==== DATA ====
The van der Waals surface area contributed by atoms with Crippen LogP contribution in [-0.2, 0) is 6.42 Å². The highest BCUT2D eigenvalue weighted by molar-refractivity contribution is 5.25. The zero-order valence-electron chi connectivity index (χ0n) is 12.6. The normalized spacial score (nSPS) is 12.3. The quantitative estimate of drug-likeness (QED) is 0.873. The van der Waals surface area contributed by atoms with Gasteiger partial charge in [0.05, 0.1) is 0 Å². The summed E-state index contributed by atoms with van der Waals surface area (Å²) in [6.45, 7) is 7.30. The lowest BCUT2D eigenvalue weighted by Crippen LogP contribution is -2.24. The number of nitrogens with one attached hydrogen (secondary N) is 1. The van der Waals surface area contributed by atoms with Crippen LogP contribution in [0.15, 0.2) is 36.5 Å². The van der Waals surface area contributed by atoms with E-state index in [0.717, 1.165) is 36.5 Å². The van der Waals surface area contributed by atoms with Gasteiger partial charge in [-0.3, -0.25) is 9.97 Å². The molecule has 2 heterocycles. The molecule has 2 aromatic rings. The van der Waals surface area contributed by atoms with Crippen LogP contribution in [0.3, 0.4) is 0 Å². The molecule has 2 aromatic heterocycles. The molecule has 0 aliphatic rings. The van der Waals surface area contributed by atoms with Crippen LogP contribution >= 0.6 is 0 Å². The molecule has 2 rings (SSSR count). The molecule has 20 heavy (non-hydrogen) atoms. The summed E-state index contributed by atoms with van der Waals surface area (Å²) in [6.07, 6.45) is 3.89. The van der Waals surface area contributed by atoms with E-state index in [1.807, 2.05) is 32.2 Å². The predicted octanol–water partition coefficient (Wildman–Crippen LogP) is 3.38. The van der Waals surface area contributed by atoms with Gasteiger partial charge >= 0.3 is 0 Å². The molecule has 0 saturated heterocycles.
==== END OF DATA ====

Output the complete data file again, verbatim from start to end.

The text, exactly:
The van der Waals surface area contributed by atoms with Crippen LogP contribution in [-0.2, 0) is 6.42 Å². The highest BCUT2D eigenvalue weighted by molar-refractivity contribution is 5.25. The zero-order valence-electron chi connectivity index (χ0n) is 12.6. The normalized spacial score (nSPS) is 12.3. The quantitative estimate of drug-likeness (QED) is 0.873. The van der Waals surface area contributed by atoms with Gasteiger partial charge in [0.05, 0.1) is 0 Å². The summed E-state index contributed by atoms with van der Waals surface area (Å²) in [6.45, 7) is 7.30. The lowest BCUT2D eigenvalue weighted by Crippen LogP contribution is -2.24. The number of nitrogens with one attached hydrogen (secondary N) is 1. The van der Waals surface area contributed by atoms with Crippen LogP contribution in [0.15, 0.2) is 36.5 Å². The van der Waals surface area contributed by atoms with E-state index in [0.717, 1.165) is 36.5 Å². The van der Waals surface area contributed by atoms with Gasteiger partial charge in [-0.3, -0.25) is 9.97 Å². The molecule has 2 heterocycles. The molecule has 2 aromatic rings. The van der Waals surface area contributed by atoms with Crippen LogP contribution in [0.3, 0.4) is 0 Å². The molecule has 2 aromatic heterocycles. The molecule has 0 aliphatic rings. The van der Waals surface area contributed by atoms with Crippen LogP contribution >= 0.6 is 0 Å². The molecule has 2 rings (SSSR count). The molecule has 20 heavy (non-hydrogen) atoms. The summed E-state index contributed by atoms with van der Waals surface area (Å²) in [6.07, 6.45) is 3.89. The van der Waals surface area contributed by atoms with E-state index in [1.807, 2.05) is 32.2 Å². The predicted octanol–water partition coefficient (Wildman–Crippen LogP) is 3.38. The van der Waals surface area contributed by atoms with Gasteiger partial charge >= 0.3 is 0 Å². The molecule has 0 saturated heterocycles.